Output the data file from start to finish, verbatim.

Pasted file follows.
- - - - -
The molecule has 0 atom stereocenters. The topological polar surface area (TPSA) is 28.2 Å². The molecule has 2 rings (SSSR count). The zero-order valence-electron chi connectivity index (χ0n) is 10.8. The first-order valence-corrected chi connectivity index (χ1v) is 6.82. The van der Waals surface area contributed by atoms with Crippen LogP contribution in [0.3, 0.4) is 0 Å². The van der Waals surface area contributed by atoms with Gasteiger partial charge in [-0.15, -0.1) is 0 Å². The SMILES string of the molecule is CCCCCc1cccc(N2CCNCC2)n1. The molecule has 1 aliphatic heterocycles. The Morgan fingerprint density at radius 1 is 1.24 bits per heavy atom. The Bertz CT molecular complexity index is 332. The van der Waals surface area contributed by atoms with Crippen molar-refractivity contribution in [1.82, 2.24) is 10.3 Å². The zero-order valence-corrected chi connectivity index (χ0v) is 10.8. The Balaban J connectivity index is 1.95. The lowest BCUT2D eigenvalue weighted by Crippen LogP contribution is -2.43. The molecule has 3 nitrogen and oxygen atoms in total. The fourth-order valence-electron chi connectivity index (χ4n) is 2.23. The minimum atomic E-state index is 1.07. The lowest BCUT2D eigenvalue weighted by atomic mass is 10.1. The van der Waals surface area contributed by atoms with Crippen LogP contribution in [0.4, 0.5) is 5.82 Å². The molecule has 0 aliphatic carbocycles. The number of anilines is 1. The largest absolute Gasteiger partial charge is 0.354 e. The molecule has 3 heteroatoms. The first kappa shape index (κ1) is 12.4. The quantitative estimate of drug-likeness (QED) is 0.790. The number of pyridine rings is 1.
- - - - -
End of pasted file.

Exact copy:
The molecule has 0 atom stereocenters. The topological polar surface area (TPSA) is 28.2 Å². The molecule has 2 rings (SSSR count). The zero-order valence-electron chi connectivity index (χ0n) is 10.8. The first-order valence-corrected chi connectivity index (χ1v) is 6.82. The van der Waals surface area contributed by atoms with Crippen LogP contribution in [0.3, 0.4) is 0 Å². The van der Waals surface area contributed by atoms with Gasteiger partial charge in [-0.15, -0.1) is 0 Å². The SMILES string of the molecule is CCCCCc1cccc(N2CCNCC2)n1. The molecule has 1 aliphatic heterocycles. The Morgan fingerprint density at radius 1 is 1.24 bits per heavy atom. The Bertz CT molecular complexity index is 332. The van der Waals surface area contributed by atoms with Crippen molar-refractivity contribution in [1.82, 2.24) is 10.3 Å². The zero-order valence-corrected chi connectivity index (χ0v) is 10.8. The Balaban J connectivity index is 1.95. The lowest BCUT2D eigenvalue weighted by Crippen LogP contribution is -2.43. The molecule has 3 nitrogen and oxygen atoms in total. The fourth-order valence-electron chi connectivity index (χ4n) is 2.23. The minimum atomic E-state index is 1.07. The lowest BCUT2D eigenvalue weighted by atomic mass is 10.1. The van der Waals surface area contributed by atoms with Crippen LogP contribution in [0.4, 0.5) is 5.82 Å². The molecule has 0 aliphatic carbocycles. The number of anilines is 1. The largest absolute Gasteiger partial charge is 0.354 e. The molecule has 3 heteroatoms. The first kappa shape index (κ1) is 12.4. The quantitative estimate of drug-likeness (QED) is 0.790. The number of pyridine rings is 1.